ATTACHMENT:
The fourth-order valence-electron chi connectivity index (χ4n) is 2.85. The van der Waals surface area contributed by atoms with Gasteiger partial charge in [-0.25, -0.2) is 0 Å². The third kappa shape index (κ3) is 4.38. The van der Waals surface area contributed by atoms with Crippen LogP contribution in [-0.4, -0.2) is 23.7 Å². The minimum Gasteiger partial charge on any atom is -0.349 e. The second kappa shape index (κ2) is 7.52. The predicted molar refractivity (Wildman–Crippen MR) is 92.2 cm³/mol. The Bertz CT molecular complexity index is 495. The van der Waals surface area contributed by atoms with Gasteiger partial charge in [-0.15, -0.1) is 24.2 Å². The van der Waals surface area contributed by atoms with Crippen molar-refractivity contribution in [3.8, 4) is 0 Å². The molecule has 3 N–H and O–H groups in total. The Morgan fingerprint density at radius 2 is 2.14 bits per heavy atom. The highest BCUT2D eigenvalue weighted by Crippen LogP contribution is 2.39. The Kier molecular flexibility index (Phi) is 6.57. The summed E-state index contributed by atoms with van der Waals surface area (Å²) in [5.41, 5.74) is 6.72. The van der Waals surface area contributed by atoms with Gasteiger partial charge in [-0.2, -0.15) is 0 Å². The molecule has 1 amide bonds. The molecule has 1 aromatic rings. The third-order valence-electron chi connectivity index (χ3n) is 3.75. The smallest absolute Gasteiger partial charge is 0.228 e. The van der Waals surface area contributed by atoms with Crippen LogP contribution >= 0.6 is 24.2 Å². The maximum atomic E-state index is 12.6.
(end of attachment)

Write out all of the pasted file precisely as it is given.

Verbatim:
The fourth-order valence-electron chi connectivity index (χ4n) is 2.85. The van der Waals surface area contributed by atoms with Gasteiger partial charge in [-0.25, -0.2) is 0 Å². The third kappa shape index (κ3) is 4.38. The van der Waals surface area contributed by atoms with Crippen LogP contribution in [-0.4, -0.2) is 23.7 Å². The minimum Gasteiger partial charge on any atom is -0.349 e. The second kappa shape index (κ2) is 7.52. The predicted molar refractivity (Wildman–Crippen MR) is 92.2 cm³/mol. The Bertz CT molecular complexity index is 495. The van der Waals surface area contributed by atoms with Gasteiger partial charge in [-0.15, -0.1) is 24.2 Å². The van der Waals surface area contributed by atoms with Crippen molar-refractivity contribution in [3.8, 4) is 0 Å². The molecule has 3 N–H and O–H groups in total. The Morgan fingerprint density at radius 2 is 2.14 bits per heavy atom. The highest BCUT2D eigenvalue weighted by Crippen LogP contribution is 2.39. The Kier molecular flexibility index (Phi) is 6.57. The summed E-state index contributed by atoms with van der Waals surface area (Å²) in [5.41, 5.74) is 6.72. The van der Waals surface area contributed by atoms with Gasteiger partial charge in [-0.2, -0.15) is 0 Å². The molecule has 1 amide bonds. The molecule has 1 aromatic rings. The third-order valence-electron chi connectivity index (χ3n) is 3.75. The smallest absolute Gasteiger partial charge is 0.228 e. The van der Waals surface area contributed by atoms with Crippen LogP contribution >= 0.6 is 24.2 Å². The maximum atomic E-state index is 12.6.